With refugees returning, UNHCR asks for funds for Somalia
GENEVA, Feb. 8 (UNHCR) - Calling Somalia a "great experiment and test case," United Nations officials have appealed to donors to come to the help of the war-devastated African country as the second of six UNHCR-chartered planes flew Somali returnees from refugee camps in Kenya into the port of Berbera.
The voluntary return of the refugees from camps in Kenya was the first in nearly two years, with more than 200 people scheduled to be airlifted to north-west Somalia by early next week. UNHCR plans to repatriate an additional 50,000 Somali refugees from neighbouring states by the end of the year.
"Somalia is a great experiment and test case," Randolph Kent, the U.N. Humanitarian Coordinator for Somalia, told a one-day meeting of donors in Geneva Thursday. "Where else in the world is there a society that has completely collapsed but is seeking to rebuild itself?"
U.N. agencies asked donors for $83 million for Somalia and urged them to commit more funds. In recent years only half of the funding required for refugee programmes has been raised. Simone Wolken, UNHCR's Representative for Somalia, appealed for $6.8 million dollars for 2002, money earmarked for the reintegration of the projected 50,000 returnees.
"This year, we plan to assist the return of more than 50,000 Somali refugees mainly in Ethiopia but also in Kenya, Djibouti and Yemen," Wolken said. "We will focus on large-scale returns to north-west Somalia and hope to complete this by the end of the year. In 2003, we expect to assist some 12,000 refugees to return to the north-east and at the same time consolidate further our reintegration projects."
Last year, 50,000 Somali refugees from camps in Ethiopia returned home, chiefly to north-west Somalia, known as Somaliland, amid growing concern from aid organisations that the increasing number of returnees would quickly outstrip the region's capacity to reintegrate them. The organisations called for more relief and development aid for Somalia's ravaged economy.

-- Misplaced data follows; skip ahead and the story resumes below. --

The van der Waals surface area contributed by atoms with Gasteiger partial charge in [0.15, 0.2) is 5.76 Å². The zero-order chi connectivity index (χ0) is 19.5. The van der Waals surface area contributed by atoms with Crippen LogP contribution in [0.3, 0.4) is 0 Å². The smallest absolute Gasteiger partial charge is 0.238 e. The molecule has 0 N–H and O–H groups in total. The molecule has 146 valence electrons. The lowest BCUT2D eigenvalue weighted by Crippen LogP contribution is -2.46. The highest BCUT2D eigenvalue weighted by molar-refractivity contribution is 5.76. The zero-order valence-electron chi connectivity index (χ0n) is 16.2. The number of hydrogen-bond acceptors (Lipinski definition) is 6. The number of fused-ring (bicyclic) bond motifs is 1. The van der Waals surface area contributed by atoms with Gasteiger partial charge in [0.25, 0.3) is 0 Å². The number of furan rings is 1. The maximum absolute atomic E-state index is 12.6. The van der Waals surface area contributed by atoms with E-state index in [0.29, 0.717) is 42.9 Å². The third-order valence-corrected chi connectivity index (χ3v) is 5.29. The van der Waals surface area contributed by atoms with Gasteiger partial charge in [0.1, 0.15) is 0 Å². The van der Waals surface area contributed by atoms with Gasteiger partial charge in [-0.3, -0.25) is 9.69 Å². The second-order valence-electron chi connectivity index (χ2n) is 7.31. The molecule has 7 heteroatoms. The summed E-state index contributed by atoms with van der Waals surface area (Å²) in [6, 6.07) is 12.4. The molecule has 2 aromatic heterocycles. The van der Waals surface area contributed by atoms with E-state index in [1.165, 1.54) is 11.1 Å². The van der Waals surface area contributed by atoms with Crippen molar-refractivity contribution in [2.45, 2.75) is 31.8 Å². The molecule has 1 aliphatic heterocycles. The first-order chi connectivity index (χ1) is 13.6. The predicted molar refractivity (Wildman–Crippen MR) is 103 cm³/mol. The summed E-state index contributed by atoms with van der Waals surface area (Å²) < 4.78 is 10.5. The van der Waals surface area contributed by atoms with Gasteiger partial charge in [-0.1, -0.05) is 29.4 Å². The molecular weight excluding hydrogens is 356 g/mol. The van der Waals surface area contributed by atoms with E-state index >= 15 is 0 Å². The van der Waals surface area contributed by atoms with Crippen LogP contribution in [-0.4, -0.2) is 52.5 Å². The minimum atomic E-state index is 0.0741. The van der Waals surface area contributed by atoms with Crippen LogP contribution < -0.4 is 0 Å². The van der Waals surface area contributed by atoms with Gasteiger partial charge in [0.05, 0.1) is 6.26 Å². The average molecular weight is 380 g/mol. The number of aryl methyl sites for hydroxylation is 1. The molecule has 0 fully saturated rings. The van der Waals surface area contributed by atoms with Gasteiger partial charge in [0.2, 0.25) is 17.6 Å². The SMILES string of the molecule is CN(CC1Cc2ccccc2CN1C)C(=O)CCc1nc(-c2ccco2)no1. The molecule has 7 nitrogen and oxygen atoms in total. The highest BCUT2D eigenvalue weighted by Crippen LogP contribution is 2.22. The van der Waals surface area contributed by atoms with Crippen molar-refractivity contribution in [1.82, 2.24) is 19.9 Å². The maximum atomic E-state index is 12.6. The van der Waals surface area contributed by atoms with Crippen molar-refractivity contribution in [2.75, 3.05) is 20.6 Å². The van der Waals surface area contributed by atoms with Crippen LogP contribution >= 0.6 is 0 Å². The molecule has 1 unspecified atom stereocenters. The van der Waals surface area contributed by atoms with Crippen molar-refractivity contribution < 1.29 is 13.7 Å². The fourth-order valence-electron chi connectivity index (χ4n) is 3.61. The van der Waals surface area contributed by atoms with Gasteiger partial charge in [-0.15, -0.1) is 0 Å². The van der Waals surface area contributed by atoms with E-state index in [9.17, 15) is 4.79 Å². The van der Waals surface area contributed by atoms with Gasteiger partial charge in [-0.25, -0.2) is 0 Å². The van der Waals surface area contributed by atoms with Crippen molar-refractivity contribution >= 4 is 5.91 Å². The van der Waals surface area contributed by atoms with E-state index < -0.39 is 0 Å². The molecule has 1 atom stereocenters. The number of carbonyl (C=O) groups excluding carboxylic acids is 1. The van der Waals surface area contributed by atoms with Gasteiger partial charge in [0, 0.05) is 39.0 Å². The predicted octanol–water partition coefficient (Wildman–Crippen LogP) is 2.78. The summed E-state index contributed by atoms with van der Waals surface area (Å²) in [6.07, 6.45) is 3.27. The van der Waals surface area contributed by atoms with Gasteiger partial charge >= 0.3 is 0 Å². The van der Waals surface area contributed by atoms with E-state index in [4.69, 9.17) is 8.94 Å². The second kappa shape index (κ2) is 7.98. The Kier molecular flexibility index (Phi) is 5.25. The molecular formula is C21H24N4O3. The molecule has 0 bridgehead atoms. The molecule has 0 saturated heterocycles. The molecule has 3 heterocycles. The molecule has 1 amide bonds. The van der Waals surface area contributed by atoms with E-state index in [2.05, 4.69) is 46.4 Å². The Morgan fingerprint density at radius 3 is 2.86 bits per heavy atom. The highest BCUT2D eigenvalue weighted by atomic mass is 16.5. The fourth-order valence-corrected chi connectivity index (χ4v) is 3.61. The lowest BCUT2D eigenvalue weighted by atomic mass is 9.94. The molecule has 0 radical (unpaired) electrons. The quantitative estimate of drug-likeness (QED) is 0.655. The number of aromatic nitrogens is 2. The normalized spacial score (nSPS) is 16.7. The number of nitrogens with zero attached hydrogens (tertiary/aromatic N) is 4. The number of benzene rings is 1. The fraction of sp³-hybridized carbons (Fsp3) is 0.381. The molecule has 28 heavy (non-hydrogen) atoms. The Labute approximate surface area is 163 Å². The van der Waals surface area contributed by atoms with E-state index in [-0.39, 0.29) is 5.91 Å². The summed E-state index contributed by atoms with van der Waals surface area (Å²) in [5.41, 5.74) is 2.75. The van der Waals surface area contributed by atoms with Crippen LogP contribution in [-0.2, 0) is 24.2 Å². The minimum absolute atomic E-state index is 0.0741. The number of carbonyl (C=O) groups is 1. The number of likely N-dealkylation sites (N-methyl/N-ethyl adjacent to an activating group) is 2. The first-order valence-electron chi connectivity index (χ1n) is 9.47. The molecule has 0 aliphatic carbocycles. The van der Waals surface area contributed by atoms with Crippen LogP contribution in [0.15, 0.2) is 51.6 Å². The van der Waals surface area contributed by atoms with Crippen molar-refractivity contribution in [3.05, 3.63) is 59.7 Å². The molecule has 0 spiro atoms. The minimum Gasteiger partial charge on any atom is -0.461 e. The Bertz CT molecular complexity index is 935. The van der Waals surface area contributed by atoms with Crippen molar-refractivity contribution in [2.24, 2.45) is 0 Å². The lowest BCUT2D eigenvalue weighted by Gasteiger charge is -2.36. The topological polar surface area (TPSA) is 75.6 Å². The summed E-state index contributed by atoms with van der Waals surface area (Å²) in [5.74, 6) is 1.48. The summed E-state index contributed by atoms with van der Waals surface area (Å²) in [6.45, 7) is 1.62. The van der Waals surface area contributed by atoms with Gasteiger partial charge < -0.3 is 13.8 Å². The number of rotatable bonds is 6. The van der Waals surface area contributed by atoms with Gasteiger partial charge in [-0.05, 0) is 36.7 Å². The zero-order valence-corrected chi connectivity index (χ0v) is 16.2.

Since 1993, more than 500,000 Somali refugees have returned home from countries bordering the war- and drought-ravaged country on the Horn of Africa following the collapse of the Siad Barre regime in 1991 and the ensuing civil war that led to the flight of 800,000 people.
Wolken told the meeting that in the last eight years UNHCR had implemented more than 600 small projects in areas such as income generation, crop production, water projects, schools and hospitals throughout the country at a cost of some $17 million. But she described the agency's work in a country with virtually no infrastructure as "spot repairs."
The UNHCR representative noted that there was still a "missing link" between relief assistance and development aid in Somalia, and called for bigger donor support for the development agencies.
"Through UNHCR's efforts, more than 400,000 people in Somalia have access to clean water, over 350,000 women can get mother and child health care, and nearly 60,000 students have access to schools and education," she said. "But all this does not give them gainful employment."
"UNHCR's action needs to be complemented by a larger development effort, otherwise our projects remain islands of intervention," Wolken added.
On the issue of refugee returns, the UNHCR representative said that an increasing number of refugees from less stable parts of Somalia such as the Juba Valley in the south-west continue to approach the agency for repatriation assistance resulting from a general desire to return home after years of exile. UNHCR, however, is not yet promoting return to areas where security conditions remain volatile.
Wayne Long, UN Chief Security Advisor for Somalia, described the security situation in the country as "challenging," although armed militia were "for the most part off the streets." He said that "if we get proper assistance into Somalia, we can rob the militia of young recruits, take away their AK-47 guns, and give the young men an education and a job."
Meanwhile, in the Dadaab refugee camp in Kenya, Shukri Mohammed Farah, 27, and her four children on Wednesday boarded the first UNHCR-chartered flight to Berbera. A visibly excited Farah, surrounded by her four children, all born in the dusty camp, said she was returning to her home in Lasanood to join her husband, who returned two years ago.
"My mother and brothers are also in Lasanood. I want to return home because life in the camp here is difficult and dangerous, particularly for refugee women," said Farah, referring to the significant rate of sexual assault on refugee women and girls who leave the camp to fetch firewood or tend livestock.
"In Lasanood it is safe," she said. "But if I have any problems, my relatives will protect my children and I. Here, I have nobody."